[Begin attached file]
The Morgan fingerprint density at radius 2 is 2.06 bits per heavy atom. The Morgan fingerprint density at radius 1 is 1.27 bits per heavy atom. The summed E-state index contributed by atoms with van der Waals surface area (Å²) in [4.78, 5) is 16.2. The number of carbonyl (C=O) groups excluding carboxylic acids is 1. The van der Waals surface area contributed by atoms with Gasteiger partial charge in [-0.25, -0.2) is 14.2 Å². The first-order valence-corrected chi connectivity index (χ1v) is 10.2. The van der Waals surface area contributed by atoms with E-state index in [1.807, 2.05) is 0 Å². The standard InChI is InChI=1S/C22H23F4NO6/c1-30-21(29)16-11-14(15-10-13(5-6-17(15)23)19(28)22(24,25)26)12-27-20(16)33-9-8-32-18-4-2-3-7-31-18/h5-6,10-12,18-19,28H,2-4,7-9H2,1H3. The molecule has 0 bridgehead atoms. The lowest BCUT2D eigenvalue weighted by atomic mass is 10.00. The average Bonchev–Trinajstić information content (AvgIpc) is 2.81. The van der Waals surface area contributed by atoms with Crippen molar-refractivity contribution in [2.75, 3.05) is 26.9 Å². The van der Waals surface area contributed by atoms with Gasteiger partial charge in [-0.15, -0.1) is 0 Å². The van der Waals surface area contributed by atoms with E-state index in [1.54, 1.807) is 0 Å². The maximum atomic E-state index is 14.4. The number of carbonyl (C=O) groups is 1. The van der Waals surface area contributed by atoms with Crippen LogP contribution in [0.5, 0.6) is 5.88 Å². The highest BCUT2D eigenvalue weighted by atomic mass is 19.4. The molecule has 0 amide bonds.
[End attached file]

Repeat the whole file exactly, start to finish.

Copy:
The Morgan fingerprint density at radius 2 is 2.06 bits per heavy atom. The Morgan fingerprint density at radius 1 is 1.27 bits per heavy atom. The summed E-state index contributed by atoms with van der Waals surface area (Å²) in [4.78, 5) is 16.2. The number of carbonyl (C=O) groups excluding carboxylic acids is 1. The van der Waals surface area contributed by atoms with Gasteiger partial charge in [-0.25, -0.2) is 14.2 Å². The first-order valence-corrected chi connectivity index (χ1v) is 10.2. The van der Waals surface area contributed by atoms with E-state index in [1.807, 2.05) is 0 Å². The standard InChI is InChI=1S/C22H23F4NO6/c1-30-21(29)16-11-14(15-10-13(5-6-17(15)23)19(28)22(24,25)26)12-27-20(16)33-9-8-32-18-4-2-3-7-31-18/h5-6,10-12,18-19,28H,2-4,7-9H2,1H3. The molecule has 0 bridgehead atoms. The lowest BCUT2D eigenvalue weighted by atomic mass is 10.00. The average Bonchev–Trinajstić information content (AvgIpc) is 2.81. The van der Waals surface area contributed by atoms with Crippen molar-refractivity contribution in [2.75, 3.05) is 26.9 Å². The van der Waals surface area contributed by atoms with Gasteiger partial charge in [-0.15, -0.1) is 0 Å². The van der Waals surface area contributed by atoms with E-state index in [1.54, 1.807) is 0 Å². The maximum atomic E-state index is 14.4. The number of carbonyl (C=O) groups is 1. The van der Waals surface area contributed by atoms with Crippen LogP contribution in [0.5, 0.6) is 5.88 Å². The highest BCUT2D eigenvalue weighted by atomic mass is 19.4. The molecule has 0 amide bonds.